KUCHING: The federal government will wait for the outcome of the Sarawak Legislative Assembly's debate on issues related to the Malaysia Agreement 1963 (MA63) before deciding on a fresh bid to amend Article 1(2) of the Federal Constitution, says Law Minister Datuk Liew Vui Keong (pic).
He said he would be "eagerly monitoring" the debate scheduled to take place on Tuesday (April 30) to hear the state legislature's resolution on the matter.
"We will wait for the state legislative assembly to deal with it tomorrow and after that we will see what is the decision on the motion because I do not know what the state assembly wants to resolve.
"But I'm happy about the desire of Sarawakians wanting the restoration of what had been agreed upon under MA63 to be hotly debated in the state assembly," Liew told reporters after a courtesy call on Chief Minister Datuk Patinggi Abang Johari Tun Openg on Monday (April 29).
Two motions on MA63 and Article 1(2) of the Federal Constitution, which specifies the states in Malaysia, will be tabled in the state legislature on Tuesday.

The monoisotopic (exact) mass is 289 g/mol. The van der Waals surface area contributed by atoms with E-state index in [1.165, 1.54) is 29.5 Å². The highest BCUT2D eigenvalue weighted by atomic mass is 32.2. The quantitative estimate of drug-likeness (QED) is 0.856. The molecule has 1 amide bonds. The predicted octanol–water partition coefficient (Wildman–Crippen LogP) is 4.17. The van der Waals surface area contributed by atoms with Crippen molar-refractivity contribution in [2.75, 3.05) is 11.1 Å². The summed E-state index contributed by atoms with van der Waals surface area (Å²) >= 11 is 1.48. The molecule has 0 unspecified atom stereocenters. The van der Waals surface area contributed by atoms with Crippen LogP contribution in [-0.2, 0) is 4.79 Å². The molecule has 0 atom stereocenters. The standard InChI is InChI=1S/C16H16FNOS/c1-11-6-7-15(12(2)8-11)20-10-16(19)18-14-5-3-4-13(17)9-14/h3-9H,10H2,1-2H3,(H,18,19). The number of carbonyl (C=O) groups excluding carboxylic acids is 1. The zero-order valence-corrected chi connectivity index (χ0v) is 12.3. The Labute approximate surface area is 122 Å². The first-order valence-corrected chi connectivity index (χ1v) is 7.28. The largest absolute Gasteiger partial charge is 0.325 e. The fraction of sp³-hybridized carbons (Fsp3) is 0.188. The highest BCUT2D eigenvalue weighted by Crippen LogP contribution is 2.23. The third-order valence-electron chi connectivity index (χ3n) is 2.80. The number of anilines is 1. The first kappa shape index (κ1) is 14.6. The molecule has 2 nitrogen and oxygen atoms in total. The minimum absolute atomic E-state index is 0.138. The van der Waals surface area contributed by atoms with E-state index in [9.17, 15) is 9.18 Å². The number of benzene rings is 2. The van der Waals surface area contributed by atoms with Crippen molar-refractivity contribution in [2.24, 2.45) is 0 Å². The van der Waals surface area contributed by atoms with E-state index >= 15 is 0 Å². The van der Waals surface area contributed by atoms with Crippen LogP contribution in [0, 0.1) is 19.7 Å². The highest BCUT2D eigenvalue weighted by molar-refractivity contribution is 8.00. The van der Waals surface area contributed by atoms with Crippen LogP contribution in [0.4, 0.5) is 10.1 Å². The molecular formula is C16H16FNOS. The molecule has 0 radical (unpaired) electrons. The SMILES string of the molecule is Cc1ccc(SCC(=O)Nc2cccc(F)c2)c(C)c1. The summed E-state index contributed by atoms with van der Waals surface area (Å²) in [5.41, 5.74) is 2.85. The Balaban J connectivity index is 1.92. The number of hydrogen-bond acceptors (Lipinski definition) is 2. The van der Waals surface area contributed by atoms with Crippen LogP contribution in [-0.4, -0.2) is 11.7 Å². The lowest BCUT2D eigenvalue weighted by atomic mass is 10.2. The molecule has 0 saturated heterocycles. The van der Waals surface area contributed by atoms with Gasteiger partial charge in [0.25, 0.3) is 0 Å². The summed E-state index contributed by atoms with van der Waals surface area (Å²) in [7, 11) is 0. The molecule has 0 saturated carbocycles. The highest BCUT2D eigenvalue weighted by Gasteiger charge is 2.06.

Earlier this month, the federal government's attempt to amend Article 1(2) to restore Sabah and Sarawak as equal partners failed to secure the required two-thirds majority in Parliament.
Gabungan Parti Sarawak MPs abstained from voting on the amendment because they felt it was not comprehensive enough.
Asked how soon the amendment could be tabled again, Liew reiterated that he would wait for the state assembly's resolution on the matter.
"We want to see what the Sarawak assembly (resolves) because these are the voices of the people translated through their elected representatives," he said.
On his meeting with Abang Johari, Liew said it was a "fruitful" discussion on various matters close to the hearts of Sarawakians.
"We agreed to look into the various issues brought up by the Chief Minister and also matters that concern MA63.
"The Chief Minister is very passionate about this. He wants to ensure that the rights, not only of Sarawakians but also counterparts from Sabah, are well preserved pursuant to MA63," he said.
To a question, Liew said there were no major differences of opinion between himself and Abang Johari on the historical facts of MA63 but admitted that certain provisions were subject to different interpretations.
"At the end of the day, we have to leave this to constitutional lawyers to look into. Their interpretations will be quite important," he said.